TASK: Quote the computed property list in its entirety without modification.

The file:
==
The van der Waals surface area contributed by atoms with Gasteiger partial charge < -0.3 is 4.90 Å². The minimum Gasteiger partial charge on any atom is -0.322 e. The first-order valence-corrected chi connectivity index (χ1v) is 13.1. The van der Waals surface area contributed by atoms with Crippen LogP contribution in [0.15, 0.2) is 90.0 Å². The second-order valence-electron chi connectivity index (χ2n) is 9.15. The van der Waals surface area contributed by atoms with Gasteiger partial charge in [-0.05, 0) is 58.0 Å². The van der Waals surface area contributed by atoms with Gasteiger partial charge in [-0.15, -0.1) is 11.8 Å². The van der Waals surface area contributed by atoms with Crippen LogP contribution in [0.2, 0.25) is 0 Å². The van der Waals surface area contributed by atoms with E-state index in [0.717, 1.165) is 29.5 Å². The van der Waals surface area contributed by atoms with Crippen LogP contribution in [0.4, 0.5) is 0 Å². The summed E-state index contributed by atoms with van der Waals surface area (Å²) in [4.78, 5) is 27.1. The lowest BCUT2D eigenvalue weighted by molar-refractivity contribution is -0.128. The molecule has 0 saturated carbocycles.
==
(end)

The van der Waals surface area contributed by atoms with Gasteiger partial charge < -0.3 is 4.90 Å². The minimum Gasteiger partial charge on any atom is -0.322 e. The first-order valence-corrected chi connectivity index (χ1v) is 13.1. The van der Waals surface area contributed by atoms with Crippen LogP contribution in [0.15, 0.2) is 90.0 Å². The second-order valence-electron chi connectivity index (χ2n) is 9.15. The van der Waals surface area contributed by atoms with Gasteiger partial charge in [-0.05, 0) is 58.0 Å². The van der Waals surface area contributed by atoms with Gasteiger partial charge in [-0.15, -0.1) is 11.8 Å². The van der Waals surface area contributed by atoms with Crippen LogP contribution in [0.2, 0.25) is 0 Å². The van der Waals surface area contributed by atoms with E-state index in [0.717, 1.165) is 29.5 Å². The van der Waals surface area contributed by atoms with Crippen LogP contribution in [0.4, 0.5) is 0 Å². The summed E-state index contributed by atoms with van der Waals surface area (Å²) in [4.78, 5) is 27.1. The lowest BCUT2D eigenvalue weighted by molar-refractivity contribution is -0.128. The molecule has 0 saturated carbocycles.